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Take Advantage of Residence Life

March 12, 2012

Students discuss U.S./New Zealand Relations

‘Residence Life’ is an integral department in every College or University, responsible for all things related to living on campus. The goal for individuals working in these departments is to make sure that you have a positive experience while attaining higher education.  Many students overlook a variety of opportunities and events that their resident life department has to offer, as they can go under the radar by those who aren’t constantly seeking them out. We’ve taken it upon ourselves to address 5 areas to look for in your college’s Residence Life Department.

Internet Access in On-Campus Rooms

First and foremost, residence life provides the on-campus student with a room that comes with a set of standard furniture for each student. Students are responsible for any furniture lost or damaged over the course of the year, which is why they ask for a safety deposit before you even move in. In today’s age just about every college has wireless internet, although in case the wireless goes down, it is a good idea to check to see if your school has individual Internet ports to accommodate every resident of the room.  The more connected a student is with their environment and the resources it has to offer, the more confident they can become as a student.

Off-campus Living

Many people believe that residence life doesn’t have much to offer students who live off campus. In actuality, many universities offer services to aid students in their transition from living on campus to renting their first apartment. For example, at Emerson College, students are provided with information to help get in contact with moving and storage providers, realtors, and places to stay while searching for housing.  Emerson also provides safety checklists, including a section on fire safety, and renter information for potential apartments. Additionally, commuting students would be wise to invest in semester passes or subsidized monthly passes through the university.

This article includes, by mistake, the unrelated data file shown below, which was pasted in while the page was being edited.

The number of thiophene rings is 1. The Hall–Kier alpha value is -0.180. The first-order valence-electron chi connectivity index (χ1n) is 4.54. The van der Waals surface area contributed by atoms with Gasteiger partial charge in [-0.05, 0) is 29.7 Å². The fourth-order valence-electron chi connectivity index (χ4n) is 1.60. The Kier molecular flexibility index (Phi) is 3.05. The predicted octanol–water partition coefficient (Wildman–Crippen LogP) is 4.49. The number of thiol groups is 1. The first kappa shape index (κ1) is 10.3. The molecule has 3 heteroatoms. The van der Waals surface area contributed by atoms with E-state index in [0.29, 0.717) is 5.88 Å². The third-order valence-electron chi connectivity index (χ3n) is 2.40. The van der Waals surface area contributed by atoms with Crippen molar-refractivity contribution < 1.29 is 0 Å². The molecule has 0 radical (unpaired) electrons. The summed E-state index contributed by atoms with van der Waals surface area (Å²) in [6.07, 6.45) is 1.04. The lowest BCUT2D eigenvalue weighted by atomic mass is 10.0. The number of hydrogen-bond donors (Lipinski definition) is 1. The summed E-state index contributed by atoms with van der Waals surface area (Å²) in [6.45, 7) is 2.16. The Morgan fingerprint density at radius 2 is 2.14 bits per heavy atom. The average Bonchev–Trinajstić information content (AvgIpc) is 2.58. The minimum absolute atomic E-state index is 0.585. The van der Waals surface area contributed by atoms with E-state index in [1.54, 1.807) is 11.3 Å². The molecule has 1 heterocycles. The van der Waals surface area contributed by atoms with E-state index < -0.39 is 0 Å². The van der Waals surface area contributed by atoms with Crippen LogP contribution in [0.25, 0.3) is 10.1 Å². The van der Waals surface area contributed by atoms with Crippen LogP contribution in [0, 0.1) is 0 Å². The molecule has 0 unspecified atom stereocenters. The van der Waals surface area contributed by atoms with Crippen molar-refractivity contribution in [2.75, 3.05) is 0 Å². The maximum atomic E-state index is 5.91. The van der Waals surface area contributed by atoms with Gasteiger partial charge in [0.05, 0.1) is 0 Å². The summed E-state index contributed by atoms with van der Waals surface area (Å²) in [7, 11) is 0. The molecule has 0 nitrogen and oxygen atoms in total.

Counseling

Resident Assistants often times act as a general source of support for the residents, and can be your first contact for your concerns. If you find you need additional emotional support, colleges offer students counseling services to hash out personal detriments. The counseling center can help ground you and act as a mentor/accessible person to gain advice from. Student counseling is usually separated from high-trafficked areas to try to ensure anonymity and create a trusting and secure environment. Counseling can be very expensive outside of the higher education establishment. On-campus counseling has a reduced cost and may have greater insight into the trials of a college student, with benefits both financially and emotionally.

Fire Regulations

Due to recent events across the country where fires have ravaged student off-campus housing, there is a clear need for consistently enforced safety regulations.  If a fire destroys your belongings it is devastating, but when it erases months or years of work, that can be crippling.  On Febuary 22, a fire took place off of the Boston University campus nearly cost a group of students their lives.  All escaped, but to do so people had to jump out of windows and relinquish their property.  A sensible and necessary regulation would be to require all apartments, at least off-campus, to have portable fire safety ladders.  BU is one of the universities already on-track to solid safety regulations.  They had equipped the building that caught fire with alarms before the fire happened, luckily.  Also, the university requires students’ cell phone numbers in case of a campus emergency, in which case a mass-text is sent to students so they can be aware and modify plans.  The key to success in safety is simplicity—students react well to familiar modes of communication and benefit from functioning and efficient safety regulations.

Insurance

Many colleges are not responsible in any way for the loss of or damage to a student’s personal property. Residents living on-campus are many times advised to check for possible coverage of personal belongings and other items under their parents’/guardians’ homeowners’ or renters’ existing insurance. The problem that constantly occurs is that many homeowners’ insurance policies may have policy limitations or high-deductibles that dissuade people from using this service for items brought along to college. Considering renters insurance may help to protect students against losses and damage to personal property.

Need assistance finding what your residence life department has to offer? Most colleges and universities will send out newsletters informing students about opportunities on campus through e-mail, so make sure to look out for them in your inbox. If you can’t seem to find any written information online – try to hunt down a Resident Assistant or walk into your college’s housing and residence life department and ask what your college can offer you.

 

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